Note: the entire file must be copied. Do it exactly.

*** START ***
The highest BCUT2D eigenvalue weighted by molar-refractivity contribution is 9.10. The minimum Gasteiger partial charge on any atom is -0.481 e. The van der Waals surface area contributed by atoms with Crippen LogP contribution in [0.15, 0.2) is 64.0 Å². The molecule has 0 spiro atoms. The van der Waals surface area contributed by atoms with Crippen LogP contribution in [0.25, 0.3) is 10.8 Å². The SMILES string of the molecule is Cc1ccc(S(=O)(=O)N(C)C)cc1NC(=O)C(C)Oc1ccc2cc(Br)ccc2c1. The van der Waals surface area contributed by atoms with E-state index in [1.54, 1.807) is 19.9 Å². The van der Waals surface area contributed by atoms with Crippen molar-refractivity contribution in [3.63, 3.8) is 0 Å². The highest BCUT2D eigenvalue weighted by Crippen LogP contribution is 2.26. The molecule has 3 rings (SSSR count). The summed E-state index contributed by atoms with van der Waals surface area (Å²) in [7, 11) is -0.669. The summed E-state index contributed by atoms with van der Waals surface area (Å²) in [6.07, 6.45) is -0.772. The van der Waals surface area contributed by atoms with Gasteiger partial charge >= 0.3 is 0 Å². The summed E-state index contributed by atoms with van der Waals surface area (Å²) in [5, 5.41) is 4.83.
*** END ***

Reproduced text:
The highest BCUT2D eigenvalue weighted by molar-refractivity contribution is 9.10. The minimum Gasteiger partial charge on any atom is -0.481 e. The van der Waals surface area contributed by atoms with Crippen LogP contribution in [0.15, 0.2) is 64.0 Å². The molecule has 0 spiro atoms. The van der Waals surface area contributed by atoms with Crippen LogP contribution in [0.25, 0.3) is 10.8 Å². The SMILES string of the molecule is Cc1ccc(S(=O)(=O)N(C)C)cc1NC(=O)C(C)Oc1ccc2cc(Br)ccc2c1. The van der Waals surface area contributed by atoms with E-state index in [1.54, 1.807) is 19.9 Å². The van der Waals surface area contributed by atoms with Crippen molar-refractivity contribution in [3.63, 3.8) is 0 Å². The highest BCUT2D eigenvalue weighted by Crippen LogP contribution is 2.26. The molecule has 3 rings (SSSR count). The summed E-state index contributed by atoms with van der Waals surface area (Å²) in [7, 11) is -0.669. The summed E-state index contributed by atoms with van der Waals surface area (Å²) in [6.07, 6.45) is -0.772. The van der Waals surface area contributed by atoms with Gasteiger partial charge >= 0.3 is 0 Å². The summed E-state index contributed by atoms with van der Waals surface area (Å²) in [5, 5.41) is 4.83.